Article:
Who is Most at Risk for PE?

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Overall, a pulmonary embolism is a medical condition that is nothing to be taken lightly. Comprised of blood clots in the lungs, literally anyone, anywhere can become a victim of this condition. Tennis great Serena Williams developed this condition after giving birth to her daughter in 2017. Miami Heat star Chris Bosh was sidelined with the beginnings of this condition in 2015, and retired Portland Trailblazer NBA great Jerome Kersey died from one of these issues in 2015.

 

This all begs the question: who is the most likely to suffer from a pulmonary embolism? What are some conditions that will inevitably lead to this medical incident occurring? According to the Huffington Post, a pulmonary embolism is a blockage of the pulmonary arteries in the lungs that can lead to an individual passing away. To make matters worse, there are times when the clot will become enlarged where the arteries meet and then branch off. This is called a saddle embolus. Here are some factors you need to be aware of in order to keep this condition at bay. As always, early detection is critical if you want to prevent yourself from becoming a pulmonary embolism patient.

You have varicose veins.

Even though they can be unsightly, it can be tempting to just ignore varicose veins. However, this is unwise for a number of different reasons. First of all, your vein problems could cause you to have diminished blood flow. They also could cause blockages that could ultimately lead to an embolism. Thus, it is definitely important to get these checked in order to avoid this condition.

You are inactive or have a sedentary lifestyle.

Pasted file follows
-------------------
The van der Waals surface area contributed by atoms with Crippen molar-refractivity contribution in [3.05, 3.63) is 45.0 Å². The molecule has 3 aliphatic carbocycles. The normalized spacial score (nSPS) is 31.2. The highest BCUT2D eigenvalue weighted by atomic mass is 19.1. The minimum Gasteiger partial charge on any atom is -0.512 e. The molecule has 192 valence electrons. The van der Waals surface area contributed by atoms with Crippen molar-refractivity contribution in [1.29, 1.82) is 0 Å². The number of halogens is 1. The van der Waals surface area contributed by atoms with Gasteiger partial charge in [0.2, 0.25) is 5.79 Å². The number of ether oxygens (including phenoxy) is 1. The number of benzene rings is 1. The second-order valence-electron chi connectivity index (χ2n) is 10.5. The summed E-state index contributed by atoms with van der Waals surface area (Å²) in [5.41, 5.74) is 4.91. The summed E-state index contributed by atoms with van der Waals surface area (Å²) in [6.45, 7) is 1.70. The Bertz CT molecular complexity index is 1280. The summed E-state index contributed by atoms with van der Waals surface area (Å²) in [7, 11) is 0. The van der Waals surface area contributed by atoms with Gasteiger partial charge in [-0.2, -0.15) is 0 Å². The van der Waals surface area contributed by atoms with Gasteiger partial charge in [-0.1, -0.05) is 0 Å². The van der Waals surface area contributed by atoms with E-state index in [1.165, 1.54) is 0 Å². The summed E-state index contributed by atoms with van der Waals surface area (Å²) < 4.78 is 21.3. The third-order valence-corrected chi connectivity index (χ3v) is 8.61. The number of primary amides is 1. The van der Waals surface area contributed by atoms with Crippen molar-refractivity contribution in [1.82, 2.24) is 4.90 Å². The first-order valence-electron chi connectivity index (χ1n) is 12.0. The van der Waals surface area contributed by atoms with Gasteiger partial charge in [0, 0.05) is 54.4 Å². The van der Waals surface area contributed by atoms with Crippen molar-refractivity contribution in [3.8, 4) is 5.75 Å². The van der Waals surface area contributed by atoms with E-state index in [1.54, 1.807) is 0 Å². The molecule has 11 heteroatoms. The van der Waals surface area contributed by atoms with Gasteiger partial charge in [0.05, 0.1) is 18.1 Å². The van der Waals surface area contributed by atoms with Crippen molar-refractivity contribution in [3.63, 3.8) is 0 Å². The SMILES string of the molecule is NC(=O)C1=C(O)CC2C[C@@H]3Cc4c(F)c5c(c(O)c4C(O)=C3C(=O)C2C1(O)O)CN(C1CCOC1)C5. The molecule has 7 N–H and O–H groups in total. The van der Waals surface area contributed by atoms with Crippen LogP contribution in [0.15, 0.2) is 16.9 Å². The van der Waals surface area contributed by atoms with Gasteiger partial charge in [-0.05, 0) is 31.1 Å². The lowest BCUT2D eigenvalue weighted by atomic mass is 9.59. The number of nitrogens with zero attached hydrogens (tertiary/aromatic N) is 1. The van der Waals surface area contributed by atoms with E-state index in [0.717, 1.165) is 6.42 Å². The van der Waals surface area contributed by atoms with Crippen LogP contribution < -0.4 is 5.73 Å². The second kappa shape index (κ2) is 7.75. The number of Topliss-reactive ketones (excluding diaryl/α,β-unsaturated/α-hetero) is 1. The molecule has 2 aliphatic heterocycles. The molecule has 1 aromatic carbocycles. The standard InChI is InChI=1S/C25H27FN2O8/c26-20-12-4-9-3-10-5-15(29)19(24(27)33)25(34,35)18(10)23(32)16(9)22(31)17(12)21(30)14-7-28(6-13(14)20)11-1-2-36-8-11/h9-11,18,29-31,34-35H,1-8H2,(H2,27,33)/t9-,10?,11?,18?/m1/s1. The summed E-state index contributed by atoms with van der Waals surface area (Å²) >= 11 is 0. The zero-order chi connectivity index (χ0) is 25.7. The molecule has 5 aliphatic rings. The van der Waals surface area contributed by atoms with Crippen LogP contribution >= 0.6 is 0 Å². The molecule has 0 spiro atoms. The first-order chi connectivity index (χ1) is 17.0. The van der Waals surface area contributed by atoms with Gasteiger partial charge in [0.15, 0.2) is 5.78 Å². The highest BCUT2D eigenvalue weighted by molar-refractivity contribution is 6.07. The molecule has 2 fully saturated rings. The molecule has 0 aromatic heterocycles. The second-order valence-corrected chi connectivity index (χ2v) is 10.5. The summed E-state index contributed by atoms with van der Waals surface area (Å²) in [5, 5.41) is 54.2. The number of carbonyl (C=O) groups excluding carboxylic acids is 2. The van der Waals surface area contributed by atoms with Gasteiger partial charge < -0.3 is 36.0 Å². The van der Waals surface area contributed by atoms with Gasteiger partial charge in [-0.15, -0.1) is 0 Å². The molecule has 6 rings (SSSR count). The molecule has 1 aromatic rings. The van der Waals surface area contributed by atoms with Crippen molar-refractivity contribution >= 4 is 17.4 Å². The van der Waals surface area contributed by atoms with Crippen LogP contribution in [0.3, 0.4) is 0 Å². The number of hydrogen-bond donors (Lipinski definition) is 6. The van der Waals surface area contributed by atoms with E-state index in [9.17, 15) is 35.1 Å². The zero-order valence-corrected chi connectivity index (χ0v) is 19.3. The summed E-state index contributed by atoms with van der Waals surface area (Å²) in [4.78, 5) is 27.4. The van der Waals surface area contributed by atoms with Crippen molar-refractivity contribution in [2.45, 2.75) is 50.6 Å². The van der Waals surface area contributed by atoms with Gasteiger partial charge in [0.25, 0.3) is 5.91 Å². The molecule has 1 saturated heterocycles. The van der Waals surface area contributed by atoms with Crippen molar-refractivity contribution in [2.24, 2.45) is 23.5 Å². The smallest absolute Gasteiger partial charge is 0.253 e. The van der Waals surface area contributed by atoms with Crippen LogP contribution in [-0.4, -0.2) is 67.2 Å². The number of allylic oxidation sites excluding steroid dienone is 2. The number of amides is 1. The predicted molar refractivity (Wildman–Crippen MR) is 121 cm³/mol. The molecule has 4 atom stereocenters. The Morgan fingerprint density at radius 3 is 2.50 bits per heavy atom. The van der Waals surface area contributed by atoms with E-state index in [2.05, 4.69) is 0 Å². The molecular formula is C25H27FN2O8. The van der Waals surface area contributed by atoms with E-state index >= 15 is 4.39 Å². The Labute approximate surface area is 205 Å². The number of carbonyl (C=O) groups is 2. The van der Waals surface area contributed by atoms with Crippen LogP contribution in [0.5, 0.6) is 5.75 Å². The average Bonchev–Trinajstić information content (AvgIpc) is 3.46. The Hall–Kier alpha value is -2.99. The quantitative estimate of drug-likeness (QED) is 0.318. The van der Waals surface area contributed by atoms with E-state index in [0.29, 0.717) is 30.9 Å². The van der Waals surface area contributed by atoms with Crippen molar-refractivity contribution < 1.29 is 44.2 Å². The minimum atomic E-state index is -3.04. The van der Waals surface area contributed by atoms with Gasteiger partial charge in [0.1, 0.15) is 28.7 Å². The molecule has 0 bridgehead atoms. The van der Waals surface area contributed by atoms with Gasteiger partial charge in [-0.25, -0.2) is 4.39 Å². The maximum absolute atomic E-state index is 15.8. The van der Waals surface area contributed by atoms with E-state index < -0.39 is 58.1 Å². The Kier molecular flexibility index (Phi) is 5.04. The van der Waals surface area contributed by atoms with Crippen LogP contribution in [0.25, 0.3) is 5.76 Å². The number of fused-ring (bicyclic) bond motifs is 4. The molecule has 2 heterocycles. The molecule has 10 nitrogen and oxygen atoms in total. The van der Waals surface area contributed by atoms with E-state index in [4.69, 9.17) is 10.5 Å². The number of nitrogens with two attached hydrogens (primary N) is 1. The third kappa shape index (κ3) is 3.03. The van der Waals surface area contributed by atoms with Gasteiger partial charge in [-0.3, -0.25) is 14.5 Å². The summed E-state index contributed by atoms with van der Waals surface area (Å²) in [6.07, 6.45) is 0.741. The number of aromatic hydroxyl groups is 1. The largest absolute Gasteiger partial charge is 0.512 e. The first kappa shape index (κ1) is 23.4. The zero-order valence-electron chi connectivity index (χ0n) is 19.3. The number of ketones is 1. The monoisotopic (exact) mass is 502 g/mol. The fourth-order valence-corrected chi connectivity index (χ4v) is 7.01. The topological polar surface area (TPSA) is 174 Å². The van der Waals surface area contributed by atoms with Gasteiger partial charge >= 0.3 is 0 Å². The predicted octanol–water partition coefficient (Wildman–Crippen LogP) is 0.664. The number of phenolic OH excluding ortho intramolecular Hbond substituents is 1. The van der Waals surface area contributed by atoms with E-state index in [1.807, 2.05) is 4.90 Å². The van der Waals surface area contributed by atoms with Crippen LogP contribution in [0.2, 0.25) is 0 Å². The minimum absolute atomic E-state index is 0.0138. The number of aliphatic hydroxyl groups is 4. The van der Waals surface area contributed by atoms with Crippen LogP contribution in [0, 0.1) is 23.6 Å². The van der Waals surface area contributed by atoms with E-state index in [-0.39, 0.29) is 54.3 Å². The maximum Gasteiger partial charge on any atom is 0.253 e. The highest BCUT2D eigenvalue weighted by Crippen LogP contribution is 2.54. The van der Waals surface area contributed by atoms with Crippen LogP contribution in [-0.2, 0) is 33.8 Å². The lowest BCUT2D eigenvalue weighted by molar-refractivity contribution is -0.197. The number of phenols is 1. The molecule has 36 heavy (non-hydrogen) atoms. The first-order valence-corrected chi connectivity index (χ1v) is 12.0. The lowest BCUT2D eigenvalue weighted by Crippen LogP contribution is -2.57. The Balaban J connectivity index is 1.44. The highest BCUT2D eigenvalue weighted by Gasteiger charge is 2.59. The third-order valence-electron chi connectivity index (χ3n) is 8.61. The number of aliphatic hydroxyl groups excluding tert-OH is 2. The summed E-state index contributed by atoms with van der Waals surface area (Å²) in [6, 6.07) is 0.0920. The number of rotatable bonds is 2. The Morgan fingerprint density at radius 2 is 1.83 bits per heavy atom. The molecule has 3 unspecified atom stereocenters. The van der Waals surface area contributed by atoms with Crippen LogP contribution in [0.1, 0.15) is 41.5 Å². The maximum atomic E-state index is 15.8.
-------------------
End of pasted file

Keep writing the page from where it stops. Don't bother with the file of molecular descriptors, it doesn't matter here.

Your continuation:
An inactive lifestyle has been confirmed in study after study to contribute to having a pulmonary issue later on. Researchers studied those who sit for long periods of time at their jobs along with those who admitted they did not exercise as they should, and while it wasn’t a foregone conclusion, they determined that it did increase the odds of a pulmonary embolism.

You have had a recent injury or trauma to your veins.

When most people think of vein trauma, we usually think of a situation that is life-threatening. However, you would be surprised how many minor medical incidents can lead to vein trauma. For example, something as minor as an ankle sprain or pulled muscle can increase the likelihood of pulmonary embolism trouble later on simply because these types of injuries can wreak havoc on your veins.

You have an inherited condition such as a blood-clotting disorder or Factor V Leiden disease.

Factor V Leiden Syndrome is it condition that can increase your likelihood of developing blood clots. Does the Factor V mutation directly cause a pulmonary imminent embolism? Not necessarily, but it can lead to a domino effect. Those with Factor B are at an increased risk of developing deep vein thrombosis in their legs. In fact, people can have this condition in their legs and not even know it. This is one of the main reasons why you should trust your doctor when they order additional testing after a diagnosis of a blood clotting disorder. They realize that an individual with deep vein thrombosis can easily have a clot break off in their legs and travel to their lungs, leading to a pulmonary embolism.

You are a smoker.

Not to sound all preachy here, but yes, smoking can lead to a lot of health problems and this can definitely include an increased likelihood for a pulmonary embolism. This is because smoking can make your blood thicker, which leads to increased likelihood of clots and higher potential for an embolism.

 

The most important means of preventing a pulmonary embolism is to simply do your research. These are all just pointers. There are a number of other ways that a pulmonary embolism can develop. As with everything else in life, knowledge is definitely power.

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